Deterrence Theory and Chinese Behavior

By Abram N. Shulsky | Go to book overview
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The PRC has at best a mixed record with respecst to deterrence attempts in its nearly 50-year history. Although it is hard at times to determine what should count as a deterrence attempt (and, on occasion, it is difficult to know what should count as success), the Chinese have not in general been very successful in deterring actions they regarded as inimical to their interests.

However, it should be noted from the outset that, in most cases, China was trying to deter either a stronger country (the United States or the Soviet Union) or a country closely allied to such a power. The only clear exception to this was the unsuccessful Chinese attempt to deter incursions into disputed border areas by the militarily weaker Indians in the fall of 1962. Even in this instance, however, China was at the time suffering from the consequences of the economically disastrous “Great Leap Forward.”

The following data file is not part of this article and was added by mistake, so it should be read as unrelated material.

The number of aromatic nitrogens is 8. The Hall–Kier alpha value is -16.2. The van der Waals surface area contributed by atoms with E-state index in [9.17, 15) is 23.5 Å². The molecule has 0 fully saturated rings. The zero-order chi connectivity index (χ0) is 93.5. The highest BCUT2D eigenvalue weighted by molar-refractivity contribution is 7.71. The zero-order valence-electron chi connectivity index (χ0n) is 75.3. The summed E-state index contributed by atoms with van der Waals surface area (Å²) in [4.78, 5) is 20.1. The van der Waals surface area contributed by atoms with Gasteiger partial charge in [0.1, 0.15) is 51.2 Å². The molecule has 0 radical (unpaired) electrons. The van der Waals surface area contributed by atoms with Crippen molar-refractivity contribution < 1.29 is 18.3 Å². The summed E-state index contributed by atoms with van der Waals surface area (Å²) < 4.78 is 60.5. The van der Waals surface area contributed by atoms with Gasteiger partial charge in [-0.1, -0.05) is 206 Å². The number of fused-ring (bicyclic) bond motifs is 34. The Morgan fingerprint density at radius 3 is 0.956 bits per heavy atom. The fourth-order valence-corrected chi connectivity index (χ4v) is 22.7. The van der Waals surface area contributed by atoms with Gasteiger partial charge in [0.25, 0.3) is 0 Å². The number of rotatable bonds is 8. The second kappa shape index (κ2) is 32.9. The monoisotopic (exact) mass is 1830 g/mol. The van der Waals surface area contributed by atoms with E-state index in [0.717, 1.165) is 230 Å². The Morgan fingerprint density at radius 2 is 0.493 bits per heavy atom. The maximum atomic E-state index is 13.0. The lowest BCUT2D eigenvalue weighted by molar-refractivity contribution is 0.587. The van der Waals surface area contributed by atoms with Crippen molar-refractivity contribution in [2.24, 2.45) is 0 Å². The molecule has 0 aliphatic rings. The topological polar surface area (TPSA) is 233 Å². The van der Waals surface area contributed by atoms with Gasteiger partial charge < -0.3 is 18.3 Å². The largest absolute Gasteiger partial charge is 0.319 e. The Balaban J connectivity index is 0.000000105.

The more important question is, however, whether the PRC leadership understood itself as engaging in deterrence in the sense in which U.S. analysts and practitioners understand the term. As will appear from many of these examples, Chinese military postures and actions have often been structured to favor achieving surprise (and the psychological shock it can produce) rather than enhancing the effectiveness of deterrence.1 The Chinese concept of deterrence, if one may be spoken of, seems to depend more on the cumulative effect of past actions than on specific threats about the future: By using military force to “teach a lesson” to an adversary, one makes it

See Burles and Shulsky (2000) for a discussion of this point.


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